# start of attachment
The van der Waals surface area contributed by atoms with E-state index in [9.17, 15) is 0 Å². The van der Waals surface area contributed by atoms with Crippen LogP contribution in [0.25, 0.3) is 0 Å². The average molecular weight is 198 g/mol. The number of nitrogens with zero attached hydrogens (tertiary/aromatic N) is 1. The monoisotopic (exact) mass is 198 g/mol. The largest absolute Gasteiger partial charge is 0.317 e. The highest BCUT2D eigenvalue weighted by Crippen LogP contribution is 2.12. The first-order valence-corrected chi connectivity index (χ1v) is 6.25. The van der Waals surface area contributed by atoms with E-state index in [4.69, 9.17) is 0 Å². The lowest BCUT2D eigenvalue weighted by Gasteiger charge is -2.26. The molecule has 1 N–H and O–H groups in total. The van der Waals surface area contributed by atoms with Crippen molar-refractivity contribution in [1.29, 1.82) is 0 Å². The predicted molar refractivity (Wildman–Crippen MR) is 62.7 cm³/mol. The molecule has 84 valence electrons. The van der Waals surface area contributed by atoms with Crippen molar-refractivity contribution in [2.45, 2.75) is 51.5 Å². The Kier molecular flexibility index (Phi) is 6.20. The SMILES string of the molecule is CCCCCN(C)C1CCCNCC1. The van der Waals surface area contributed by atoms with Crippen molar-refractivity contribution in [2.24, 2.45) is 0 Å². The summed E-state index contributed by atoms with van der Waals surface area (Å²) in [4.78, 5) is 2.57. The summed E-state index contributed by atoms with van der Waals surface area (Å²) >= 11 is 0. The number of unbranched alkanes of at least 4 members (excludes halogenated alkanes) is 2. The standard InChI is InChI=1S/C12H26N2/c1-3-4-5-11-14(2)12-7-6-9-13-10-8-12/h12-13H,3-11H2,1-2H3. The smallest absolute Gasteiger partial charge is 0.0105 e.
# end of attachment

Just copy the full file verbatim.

The van der Waals surface area contributed by atoms with E-state index in [9.17, 15) is 0 Å². The van der Waals surface area contributed by atoms with Crippen LogP contribution in [0.25, 0.3) is 0 Å². The average molecular weight is 198 g/mol. The number of nitrogens with zero attached hydrogens (tertiary/aromatic N) is 1. The monoisotopic (exact) mass is 198 g/mol. The largest absolute Gasteiger partial charge is 0.317 e. The highest BCUT2D eigenvalue weighted by Crippen LogP contribution is 2.12. The first-order valence-corrected chi connectivity index (χ1v) is 6.25. The van der Waals surface area contributed by atoms with E-state index in [4.69, 9.17) is 0 Å². The lowest BCUT2D eigenvalue weighted by Gasteiger charge is -2.26. The molecule has 1 N–H and O–H groups in total. The van der Waals surface area contributed by atoms with Crippen molar-refractivity contribution in [1.29, 1.82) is 0 Å². The predicted molar refractivity (Wildman–Crippen MR) is 62.7 cm³/mol. The molecule has 84 valence electrons. The van der Waals surface area contributed by atoms with Crippen molar-refractivity contribution in [2.45, 2.75) is 51.5 Å². The Kier molecular flexibility index (Phi) is 6.20. The SMILES string of the molecule is CCCCCN(C)C1CCCNCC1. The van der Waals surface area contributed by atoms with Crippen molar-refractivity contribution in [2.24, 2.45) is 0 Å². The summed E-state index contributed by atoms with van der Waals surface area (Å²) in [4.78, 5) is 2.57. The summed E-state index contributed by atoms with van der Waals surface area (Å²) >= 11 is 0. The number of unbranched alkanes of at least 4 members (excludes halogenated alkanes) is 2. The standard InChI is InChI=1S/C12H26N2/c1-3-4-5-11-14(2)12-7-6-9-13-10-8-12/h12-13H,3-11H2,1-2H3. The smallest absolute Gasteiger partial charge is 0.0105 e.